• When I find an aiTextureType_HEIGHT map : if there is no aiTextureType_NORMALS map and the model vertices have normals : this is actually a normal map
  • else : this is a height map.

So what if we wanna have both a height map and normal mapping, or a height map with normals, but without normal mapping ? Well sometimes you cannot have your cake and eat it too… Using map_Kn will probably be necessary at some point, which is kind of a pain if DCC tools aren’t using it by default.

Roughness, metallic and AO

The confusion continues. OBJ file format actually does not have any map type for roughness, metallic and AO maps, which are standard in a PBR pipeline.

The reason why is that the OBJ file format was designed when Blinn-Phong lighting was still hot stuff and PBR was not a thing yet (at least in real-time rendering). So all the terminology stayed the « Blinn-Phong » one (ambient, diffuse, specular). However, you have to consider that roughness, metallic and AO actually achieve the same thing than specular, glossiness, and ambient lighting, respectively. Albeit a bit differently (in a more complicated way, basically).

So, in short, it’s confusing, but not that hard. Here is a suggestion : When working in a PBR workflow, consider the diffuse map (map_Kd) as your albedo, the specular map as your roughness, and the ambient map as your AO.

But then, what about metallic? Or put another way, what about glossiness, to use the terms of yesteryear ? Turns out that even in the old days, OBJ didn’t have a particular type of map for glossiness either so we’re kind of on our own here. You will also see some workflows or models that just don’t come with a metallic map and who just pick a metallic value based on the roughness one because, roughly —AH!!— speaking, glossiness should be the inverse of the roughness; some others provide both for more artistic freedom or enhanced fidelity of metallic surfaces. Finally, remember that some workflows, like Unreal Engine’s, actually allows you to control all three of specular, roughness and metallic, so there is really a wide range of options and not « one true way » to do this kind of thing.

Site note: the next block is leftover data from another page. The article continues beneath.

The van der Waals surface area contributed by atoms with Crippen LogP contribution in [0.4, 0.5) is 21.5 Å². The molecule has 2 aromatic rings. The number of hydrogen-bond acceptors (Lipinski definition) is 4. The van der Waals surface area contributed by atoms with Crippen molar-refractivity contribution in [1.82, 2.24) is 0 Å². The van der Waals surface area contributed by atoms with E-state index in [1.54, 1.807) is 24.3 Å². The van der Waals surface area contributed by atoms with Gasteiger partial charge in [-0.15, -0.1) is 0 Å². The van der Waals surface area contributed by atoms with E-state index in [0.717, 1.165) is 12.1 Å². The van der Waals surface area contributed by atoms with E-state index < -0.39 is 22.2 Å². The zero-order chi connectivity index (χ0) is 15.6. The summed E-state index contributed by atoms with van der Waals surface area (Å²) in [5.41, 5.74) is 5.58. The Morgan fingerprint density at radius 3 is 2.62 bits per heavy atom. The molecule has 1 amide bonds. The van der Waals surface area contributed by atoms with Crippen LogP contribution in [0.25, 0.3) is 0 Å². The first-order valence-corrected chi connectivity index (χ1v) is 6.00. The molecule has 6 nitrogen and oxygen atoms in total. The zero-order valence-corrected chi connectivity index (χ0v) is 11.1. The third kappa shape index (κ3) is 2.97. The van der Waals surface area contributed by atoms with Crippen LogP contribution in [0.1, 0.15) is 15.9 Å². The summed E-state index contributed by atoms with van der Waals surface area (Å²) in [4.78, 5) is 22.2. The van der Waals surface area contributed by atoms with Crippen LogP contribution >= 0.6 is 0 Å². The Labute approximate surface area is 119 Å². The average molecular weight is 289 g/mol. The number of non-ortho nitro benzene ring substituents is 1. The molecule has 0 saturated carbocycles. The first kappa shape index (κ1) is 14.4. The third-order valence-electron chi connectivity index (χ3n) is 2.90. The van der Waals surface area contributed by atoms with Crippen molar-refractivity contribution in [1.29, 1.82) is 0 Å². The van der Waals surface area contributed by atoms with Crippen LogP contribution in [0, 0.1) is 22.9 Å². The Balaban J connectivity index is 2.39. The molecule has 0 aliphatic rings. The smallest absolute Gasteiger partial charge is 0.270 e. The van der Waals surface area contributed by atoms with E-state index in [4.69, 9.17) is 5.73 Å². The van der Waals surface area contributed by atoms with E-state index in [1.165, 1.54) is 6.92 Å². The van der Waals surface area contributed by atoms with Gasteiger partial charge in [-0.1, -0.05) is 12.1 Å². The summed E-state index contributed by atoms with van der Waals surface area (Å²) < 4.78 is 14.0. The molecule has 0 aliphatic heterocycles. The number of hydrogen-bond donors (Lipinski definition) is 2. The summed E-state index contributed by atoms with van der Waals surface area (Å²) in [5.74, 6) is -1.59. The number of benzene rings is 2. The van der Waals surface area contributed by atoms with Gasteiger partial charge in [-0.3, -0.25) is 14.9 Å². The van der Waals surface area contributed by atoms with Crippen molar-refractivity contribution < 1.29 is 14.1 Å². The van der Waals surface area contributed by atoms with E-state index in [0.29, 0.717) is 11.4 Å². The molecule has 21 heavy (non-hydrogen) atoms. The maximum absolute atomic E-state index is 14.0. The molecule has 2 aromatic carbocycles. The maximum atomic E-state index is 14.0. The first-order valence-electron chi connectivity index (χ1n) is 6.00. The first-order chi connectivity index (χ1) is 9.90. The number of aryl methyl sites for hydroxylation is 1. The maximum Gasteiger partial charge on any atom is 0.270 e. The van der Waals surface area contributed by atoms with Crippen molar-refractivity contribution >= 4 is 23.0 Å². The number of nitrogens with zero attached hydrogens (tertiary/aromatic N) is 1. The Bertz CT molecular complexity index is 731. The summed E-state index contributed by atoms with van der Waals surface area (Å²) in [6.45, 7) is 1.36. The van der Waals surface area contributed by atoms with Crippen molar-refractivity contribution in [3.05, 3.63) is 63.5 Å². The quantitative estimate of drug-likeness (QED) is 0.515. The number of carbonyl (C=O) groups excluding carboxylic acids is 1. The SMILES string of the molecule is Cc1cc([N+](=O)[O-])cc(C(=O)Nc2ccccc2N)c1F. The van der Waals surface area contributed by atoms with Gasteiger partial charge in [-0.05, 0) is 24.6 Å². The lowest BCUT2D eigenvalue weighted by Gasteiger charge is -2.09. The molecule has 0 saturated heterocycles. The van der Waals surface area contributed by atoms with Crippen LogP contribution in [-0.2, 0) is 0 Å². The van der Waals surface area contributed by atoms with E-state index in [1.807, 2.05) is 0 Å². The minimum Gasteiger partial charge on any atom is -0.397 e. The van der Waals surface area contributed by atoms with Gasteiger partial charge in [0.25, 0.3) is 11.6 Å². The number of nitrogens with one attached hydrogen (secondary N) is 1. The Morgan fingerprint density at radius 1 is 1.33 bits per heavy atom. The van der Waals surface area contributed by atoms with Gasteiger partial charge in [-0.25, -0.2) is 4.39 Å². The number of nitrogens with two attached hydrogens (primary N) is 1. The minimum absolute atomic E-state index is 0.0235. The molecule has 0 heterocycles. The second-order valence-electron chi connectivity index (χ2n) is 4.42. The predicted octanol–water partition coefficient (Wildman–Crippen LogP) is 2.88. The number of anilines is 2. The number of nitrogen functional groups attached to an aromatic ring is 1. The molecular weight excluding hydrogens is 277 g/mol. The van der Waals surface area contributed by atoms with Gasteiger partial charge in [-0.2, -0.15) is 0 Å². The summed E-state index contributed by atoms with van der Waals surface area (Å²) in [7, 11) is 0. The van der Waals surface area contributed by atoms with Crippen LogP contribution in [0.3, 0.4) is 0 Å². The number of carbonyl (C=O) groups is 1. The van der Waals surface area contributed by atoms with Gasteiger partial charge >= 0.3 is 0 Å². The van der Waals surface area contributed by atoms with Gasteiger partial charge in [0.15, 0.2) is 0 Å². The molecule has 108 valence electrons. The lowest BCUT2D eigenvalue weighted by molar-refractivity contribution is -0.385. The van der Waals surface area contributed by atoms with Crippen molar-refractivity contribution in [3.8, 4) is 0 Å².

So reading the Assimp code I actually stumbled on what it calls the « specularity texture » , codenamed map_ns in the MTL file. But technically speaking, it’s the equivalent of the Ns float parameter (shininess exponent) as a map file. It comes under the Assimp texture type aiTextureType_SHININESS, which I think is not entirely proper for a metallic map.

Metalness describes how much a surface is metallic, and basically, the more metallic it is, the more light is going to be perfectly reflected by it (like a mirror). So at first it made perfect sense for me to use the « refl » keyword in the MTL file, used to specify reflection maps. No dice : Assimp does not manage it for OBJ files as it deems it rarely used :

Lol !

So, like I said, we are kind of on our own here. My plan is to basically interpret those maps depending on the workflow intended :

  • Blinn-Phong or any other kind of legacy lighting workflow : use the Ka/Kd/Ks/ns maps for actual ambiant/diffuse/specular/shininess maps, respectively
  • PBR workflow : use Ka/Kd/Ks/ns maps for AO, albedo, roughness, metalness, respectively

Then, how should I know if I should use a PBR workflow or not ? Again, it depends. Either you force it in your application (only manage PBR for example), or you have to have some way to detect what workflow does this material want to use.

For example, one idea is to retrieve the illumination model used in the file, an integer coded under the keyword « illum » in MTL file format. The spec describes extensively what each value is supposed to be doing.

It can be retrieved with Assimp by getting the integer value of the AI_MATKEY_SHADING_MODEL parameter. But unfortunately, the MTL spec doesn’t exactly match the more general-purpose shading model enum values of Assimp (the aiShadingMode enum). Which is why, even if you retrieve this key, prepare yourself to not get the same value as the one written in the .mtl file.

So you basically don’t have a choice : you need to come up with some sort of sensible mapping between the effect originally intended by the MTL spec, and the interpretation made by Assimp (the value you actually get).